Nitrogen and phosphorus constrain the CO2 fertilization of global plant biomass

César Terrer*, Robert B. Jackson, I. Colin Prentice, Trevor F. Keenan, Christina Kaiser, Sara Vicca, Joshua B. Fisher, Peter B. Reich, Benjamin D. Stocker, Bruce A. Hungate, Josep Peñuelas, Ian McCallum, Nadejda A. Soudzilovskaia, Lucas A. Cernusak, Alan F. Talhelm, Kevin Van Sundert, Shilong Piao, Paul C. D. Newton, Mark J. Hovenden, Dana M. BlumenthalYi Y. Liu, Christoph Müller, Klaus Winter, Christopher B. Field, Wolfgang Viechtbauer, Caspar J. Van Lissa, Marcel R. Hoosbeek, Makoto Watanabe, Takayoshi Koike, Victor O. Leshyk, H. Wayne Polley, Oskar Franklin

*Corresponding author for this work

    Research output: Contribution to journalLetterpeer-review

    185 Citations (Scopus)
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    Elevated CO2 (eCO2) experiments provide critical information to quantify the effects of rising CO2 on vegetation. Many eCO2 experiments suggest that nutrient limitations modulate the local magnitude of the eCO2 effect on plant biomass, but the global extent of these limitations has not been empirically quantified, complicating projections of the capacity of plants to take up CO2. Here, we present a data-driven global quantification of the eCO2 effect on biomass based on 138 eCO2 experiments. The strength of CO2 fertilization is primarily driven by nitrogen (N) in ~65% of global vegetation and by phosphorus (P) in ~25% of global vegetation, with N- or P-limitation modulated by mycorrhizal association. Our approach suggests that CO2 levels expected by 2100 can potentially enhance plant biomass by 12 ± 3% above current values, equivalent to 59 ± 13 PgC. The global-scale response to eCO2 we derive from experiments is similar to past changes in greenness and biomass with rising CO2, suggesting that CO2 will continue to stimulate plant biomass in the future despite the constraining effect of soil nutrients. Our research reconciles conflicting evidence on CO2 fertilization across scales and provides an empirical estimate of the biomass sensitivity to eCO2 that may help to constrain climate projections.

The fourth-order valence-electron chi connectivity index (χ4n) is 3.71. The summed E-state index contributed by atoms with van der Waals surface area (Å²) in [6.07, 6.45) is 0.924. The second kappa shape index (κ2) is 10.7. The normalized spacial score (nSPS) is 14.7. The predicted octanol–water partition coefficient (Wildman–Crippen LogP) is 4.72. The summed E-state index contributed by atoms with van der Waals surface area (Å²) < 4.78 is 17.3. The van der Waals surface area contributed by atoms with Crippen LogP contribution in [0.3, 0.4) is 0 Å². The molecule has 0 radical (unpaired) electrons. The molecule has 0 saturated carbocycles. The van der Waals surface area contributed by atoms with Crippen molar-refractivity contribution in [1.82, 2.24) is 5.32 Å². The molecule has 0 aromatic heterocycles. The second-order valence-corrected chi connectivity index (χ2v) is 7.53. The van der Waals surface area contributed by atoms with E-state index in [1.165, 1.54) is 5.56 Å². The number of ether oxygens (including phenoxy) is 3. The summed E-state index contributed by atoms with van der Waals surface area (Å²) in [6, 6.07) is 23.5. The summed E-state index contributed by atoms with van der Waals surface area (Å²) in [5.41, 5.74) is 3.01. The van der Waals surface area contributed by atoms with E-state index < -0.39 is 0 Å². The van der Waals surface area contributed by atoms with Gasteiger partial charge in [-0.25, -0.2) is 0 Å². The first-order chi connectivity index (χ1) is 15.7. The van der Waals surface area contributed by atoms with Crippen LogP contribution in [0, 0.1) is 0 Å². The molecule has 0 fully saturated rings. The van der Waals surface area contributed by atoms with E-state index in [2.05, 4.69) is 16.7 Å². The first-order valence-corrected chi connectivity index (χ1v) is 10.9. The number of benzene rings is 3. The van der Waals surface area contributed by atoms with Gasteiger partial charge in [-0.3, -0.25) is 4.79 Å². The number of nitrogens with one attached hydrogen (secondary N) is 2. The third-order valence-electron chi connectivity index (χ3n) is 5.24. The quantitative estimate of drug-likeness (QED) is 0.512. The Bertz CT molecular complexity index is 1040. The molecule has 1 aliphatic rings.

Original languageEnglish
    Pages (from-to)684-689
    Number of pages6
    JournalNature Climate Change
    Issue number9
    Publication statusPublished - Sep 2019


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